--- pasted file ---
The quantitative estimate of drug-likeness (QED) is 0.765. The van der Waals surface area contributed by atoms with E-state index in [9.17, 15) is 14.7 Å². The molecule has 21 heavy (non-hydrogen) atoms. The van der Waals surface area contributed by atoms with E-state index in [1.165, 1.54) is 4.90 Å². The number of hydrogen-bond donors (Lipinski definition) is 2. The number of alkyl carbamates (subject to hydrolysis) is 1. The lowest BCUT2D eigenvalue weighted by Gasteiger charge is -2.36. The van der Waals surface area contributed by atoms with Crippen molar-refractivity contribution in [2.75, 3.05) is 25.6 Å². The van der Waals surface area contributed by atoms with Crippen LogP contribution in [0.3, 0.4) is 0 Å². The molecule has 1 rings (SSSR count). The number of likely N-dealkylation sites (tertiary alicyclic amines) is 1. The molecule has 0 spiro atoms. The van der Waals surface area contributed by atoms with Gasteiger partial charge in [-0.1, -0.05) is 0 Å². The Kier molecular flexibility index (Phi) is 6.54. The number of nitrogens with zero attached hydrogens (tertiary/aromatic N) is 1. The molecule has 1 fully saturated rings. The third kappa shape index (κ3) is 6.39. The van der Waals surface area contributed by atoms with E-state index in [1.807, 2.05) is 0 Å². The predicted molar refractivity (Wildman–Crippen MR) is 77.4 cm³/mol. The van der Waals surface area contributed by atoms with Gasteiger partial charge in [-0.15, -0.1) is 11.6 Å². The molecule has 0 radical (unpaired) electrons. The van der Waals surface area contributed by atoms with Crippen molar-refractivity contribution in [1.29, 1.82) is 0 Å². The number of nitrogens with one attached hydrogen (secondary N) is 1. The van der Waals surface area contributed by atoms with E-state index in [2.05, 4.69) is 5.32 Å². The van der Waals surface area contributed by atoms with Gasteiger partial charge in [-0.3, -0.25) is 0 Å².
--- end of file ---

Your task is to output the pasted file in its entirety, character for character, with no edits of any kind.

The quantitative estimate of drug-likeness (QED) is 0.765. The van der Waals surface area contributed by atoms with E-state index in [9.17, 15) is 14.7 Å². The molecule has 21 heavy (non-hydrogen) atoms. The van der Waals surface area contributed by atoms with E-state index in [1.165, 1.54) is 4.90 Å². The number of hydrogen-bond donors (Lipinski definition) is 2. The number of alkyl carbamates (subject to hydrolysis) is 1. The lowest BCUT2D eigenvalue weighted by Gasteiger charge is -2.36. The van der Waals surface area contributed by atoms with Crippen molar-refractivity contribution in [2.75, 3.05) is 25.6 Å². The van der Waals surface area contributed by atoms with Crippen LogP contribution in [0.3, 0.4) is 0 Å². The molecule has 1 rings (SSSR count). The number of likely N-dealkylation sites (tertiary alicyclic amines) is 1. The molecule has 0 spiro atoms. The van der Waals surface area contributed by atoms with Gasteiger partial charge in [-0.1, -0.05) is 0 Å². The Kier molecular flexibility index (Phi) is 6.54. The number of nitrogens with zero attached hydrogens (tertiary/aromatic N) is 1. The molecule has 1 fully saturated rings. The third kappa shape index (κ3) is 6.39. The van der Waals surface area contributed by atoms with E-state index in [1.807, 2.05) is 0 Å². The predicted molar refractivity (Wildman–Crippen MR) is 77.4 cm³/mol. The van der Waals surface area contributed by atoms with Gasteiger partial charge in [-0.15, -0.1) is 11.6 Å². The molecule has 0 radical (unpaired) electrons. The van der Waals surface area contributed by atoms with Crippen molar-refractivity contribution in [1.29, 1.82) is 0 Å². The number of nitrogens with one attached hydrogen (secondary N) is 1. The van der Waals surface area contributed by atoms with E-state index in [2.05, 4.69) is 5.32 Å². The van der Waals surface area contributed by atoms with Gasteiger partial charge in [-0.3, -0.25) is 0 Å².